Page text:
With the UK still in lockdown over a year after Covid-19 first arrived in the country, businesses and employees have seen a huge shift in the way they work.
While mental health and economic recovery remain high on the agenda, the true cost of the pandemic is yet to be seen. Before business leaders start planning for the post-Covid world, they must first ensure their people are able to cope with the challenges of today.
In our latest report – Coping with Covid – we explore the results of a 1,600-person independent survey into workplace health and wellbeing across England, to uncover the hidden impact of the pandemic on businesses and their people.
Employees took more mental health days off in 2020
Our research found that employees reported 10% more mental health absences in 2020 compared to 2019, bringing the average to 3.2 days per employee per year. This increase cost the economy an additional £1.3bn.
The data is particularly valuable because these absence figures were self-reported by employees and may not be reflected in companies’ payroll. Mental health days off are sometimes recorded as general illness or booked as annual leave, masking the full extent of mental health issues across the business.
Furloughed employees may not be accounted for
Employees who struggled with their mental health while on furlough are unlikely to have reported it but may still be affected when they return to work. This group will be largely unaccounted for in both our research and companies’ HR records.
With 9.9 million workers having had time off as part of the furlough scheme, leadership and HR teams should be realistic about the business impact not only of reduced output, but also any changes in mental health that may have gone undetected while the employee was off work.
Staff returning from furlough may find it difficult to pick up where they left off, and employers should plan ahead to offer additional mental health support for those who show signs that they’re struggling.
Poor mental health reduces productivity and engagement
The link between mental health and productivity is well-established. A 2019 meta-analysis by LSE’s Centre for Economic Performance found that higher wellbeing is positively correlated with productivity and business profitability. The study analysed wellbeing data from almost 2 million employees and the performance of over 80,000 businesses.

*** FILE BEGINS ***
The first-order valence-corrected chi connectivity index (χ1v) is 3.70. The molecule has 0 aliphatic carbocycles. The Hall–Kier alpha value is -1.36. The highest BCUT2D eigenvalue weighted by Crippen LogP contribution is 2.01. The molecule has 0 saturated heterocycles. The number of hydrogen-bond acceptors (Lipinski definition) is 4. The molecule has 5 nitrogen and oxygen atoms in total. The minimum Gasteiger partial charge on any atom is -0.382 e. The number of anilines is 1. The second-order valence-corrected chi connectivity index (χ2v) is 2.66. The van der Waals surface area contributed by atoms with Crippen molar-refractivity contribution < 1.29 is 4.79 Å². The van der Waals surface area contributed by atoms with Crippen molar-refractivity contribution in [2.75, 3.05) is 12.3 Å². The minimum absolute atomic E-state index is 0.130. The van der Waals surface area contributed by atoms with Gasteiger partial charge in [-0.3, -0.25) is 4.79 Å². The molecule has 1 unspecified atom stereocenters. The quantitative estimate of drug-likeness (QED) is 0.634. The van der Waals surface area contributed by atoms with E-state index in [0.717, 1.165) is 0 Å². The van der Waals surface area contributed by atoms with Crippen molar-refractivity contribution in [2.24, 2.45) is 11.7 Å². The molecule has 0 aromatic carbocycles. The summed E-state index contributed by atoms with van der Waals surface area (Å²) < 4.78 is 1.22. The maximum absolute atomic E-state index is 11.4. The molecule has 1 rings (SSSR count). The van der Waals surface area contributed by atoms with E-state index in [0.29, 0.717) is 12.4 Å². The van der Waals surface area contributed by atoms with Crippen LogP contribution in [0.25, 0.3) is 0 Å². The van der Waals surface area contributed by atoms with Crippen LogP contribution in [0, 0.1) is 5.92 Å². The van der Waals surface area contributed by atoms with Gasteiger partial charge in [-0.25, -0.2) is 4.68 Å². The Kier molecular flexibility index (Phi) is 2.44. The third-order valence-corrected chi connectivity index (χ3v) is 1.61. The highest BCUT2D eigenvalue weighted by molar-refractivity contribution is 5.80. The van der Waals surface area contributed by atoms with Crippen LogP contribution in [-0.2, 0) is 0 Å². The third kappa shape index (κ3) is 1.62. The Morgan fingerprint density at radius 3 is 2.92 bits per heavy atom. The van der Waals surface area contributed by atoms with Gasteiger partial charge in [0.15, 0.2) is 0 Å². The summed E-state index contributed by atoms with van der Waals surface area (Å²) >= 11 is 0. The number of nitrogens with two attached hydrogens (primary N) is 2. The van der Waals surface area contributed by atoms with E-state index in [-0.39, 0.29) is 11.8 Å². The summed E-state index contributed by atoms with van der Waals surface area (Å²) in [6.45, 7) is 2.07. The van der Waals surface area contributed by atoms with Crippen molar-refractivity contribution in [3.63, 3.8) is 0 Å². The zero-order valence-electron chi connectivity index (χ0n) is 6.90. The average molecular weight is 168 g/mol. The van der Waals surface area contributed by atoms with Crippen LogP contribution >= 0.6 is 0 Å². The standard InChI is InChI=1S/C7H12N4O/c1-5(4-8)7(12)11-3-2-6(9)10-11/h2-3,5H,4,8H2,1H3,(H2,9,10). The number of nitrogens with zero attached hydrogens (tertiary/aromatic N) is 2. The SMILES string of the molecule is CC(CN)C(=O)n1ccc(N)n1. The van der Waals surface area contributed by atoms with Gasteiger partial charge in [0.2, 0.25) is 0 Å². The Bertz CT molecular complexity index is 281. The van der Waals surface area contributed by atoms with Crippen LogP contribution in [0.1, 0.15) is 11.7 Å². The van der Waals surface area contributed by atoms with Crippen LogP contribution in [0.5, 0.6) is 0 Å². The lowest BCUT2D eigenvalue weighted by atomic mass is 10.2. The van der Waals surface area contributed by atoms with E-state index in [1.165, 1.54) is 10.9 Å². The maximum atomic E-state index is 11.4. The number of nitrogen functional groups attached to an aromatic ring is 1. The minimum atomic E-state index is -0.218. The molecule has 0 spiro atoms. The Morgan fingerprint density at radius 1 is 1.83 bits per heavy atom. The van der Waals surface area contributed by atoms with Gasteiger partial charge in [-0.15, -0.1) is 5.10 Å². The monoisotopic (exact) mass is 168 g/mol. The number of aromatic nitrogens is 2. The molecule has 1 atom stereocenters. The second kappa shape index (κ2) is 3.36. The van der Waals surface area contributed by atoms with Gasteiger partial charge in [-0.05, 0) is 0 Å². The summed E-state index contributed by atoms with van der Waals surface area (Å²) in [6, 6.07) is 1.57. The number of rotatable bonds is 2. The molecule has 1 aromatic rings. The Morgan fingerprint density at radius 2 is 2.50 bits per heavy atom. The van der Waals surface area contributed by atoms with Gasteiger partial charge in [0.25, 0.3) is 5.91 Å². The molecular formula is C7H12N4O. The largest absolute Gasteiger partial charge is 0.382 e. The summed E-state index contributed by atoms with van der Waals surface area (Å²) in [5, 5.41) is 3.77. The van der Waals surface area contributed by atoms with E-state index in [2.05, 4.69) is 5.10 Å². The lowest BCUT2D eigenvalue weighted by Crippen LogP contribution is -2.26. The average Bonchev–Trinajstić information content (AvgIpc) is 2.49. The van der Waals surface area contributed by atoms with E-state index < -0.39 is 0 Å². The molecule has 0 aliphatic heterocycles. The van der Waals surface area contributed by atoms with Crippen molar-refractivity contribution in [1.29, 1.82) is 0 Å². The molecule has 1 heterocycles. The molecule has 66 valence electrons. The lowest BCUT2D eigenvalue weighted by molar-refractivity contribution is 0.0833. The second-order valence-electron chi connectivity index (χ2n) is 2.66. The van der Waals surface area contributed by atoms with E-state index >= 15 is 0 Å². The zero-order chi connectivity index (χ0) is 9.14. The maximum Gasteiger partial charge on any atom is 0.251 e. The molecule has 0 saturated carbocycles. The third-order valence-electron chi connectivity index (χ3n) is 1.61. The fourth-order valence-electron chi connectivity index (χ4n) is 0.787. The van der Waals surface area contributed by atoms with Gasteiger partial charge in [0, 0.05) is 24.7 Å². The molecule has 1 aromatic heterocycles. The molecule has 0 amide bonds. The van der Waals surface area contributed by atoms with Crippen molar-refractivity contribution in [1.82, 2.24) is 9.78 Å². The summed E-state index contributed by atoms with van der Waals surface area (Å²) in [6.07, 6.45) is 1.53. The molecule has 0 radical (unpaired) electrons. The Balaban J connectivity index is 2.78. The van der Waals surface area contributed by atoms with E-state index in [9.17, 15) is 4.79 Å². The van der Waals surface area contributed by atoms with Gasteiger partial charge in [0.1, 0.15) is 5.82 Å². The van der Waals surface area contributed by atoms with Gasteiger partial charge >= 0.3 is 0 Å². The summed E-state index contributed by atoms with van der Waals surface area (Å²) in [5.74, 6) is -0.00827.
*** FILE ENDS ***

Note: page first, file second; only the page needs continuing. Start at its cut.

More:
Over a third (36%) of employees in our research reported that their productivity is negatively affected by their mental health at least once a week. This trend has been exacerbated by the pandemic, with 28% of employees saying they feel less engaged than this time last year.
Unlike recorded absences, the business impact of low productivity is not immediately visible to employers. Employees are more likely to ‘power through’ for some time before taking a mental health day off.
The business impact of these lost days is difficult to account for, but leaders can soften the blow by building contingencies into their forecasts and targets and allowing managers to proactively manage mental health within their own teams.
Presenteeism may be 2021’s biggest challenge
The effect of mental health on productivity points to a rise in presenteeism – when employees come into work (either physically or remotely) despite illness, injury or mental health problems. While the employee is technically at work, they are likely to underperform and may make more mistakes than usual.
Less than half (46%) of employees reported high engagement this winter and 32% reported low morale, but the pandemic makes spotting these problems an even bigger challenge. Opportunities for team building and collaboration are severely limited, and managers may find it more difficult to step in when needed.
Remote employees may feel unproductive but continue to exaggerate their online visibility. Those going into work may be distracted by other issues which go unnoticed in a socially distanced world.
Download the full Coping with Covid report for a more in-depth look at employee mental health and wellbeing, including detailed statistics and advice for HR and people managers.
For tips on supporting your employees through this difficult time, join us at our free webinar:
Monday 22nd February, 12:00 – 12:45 PM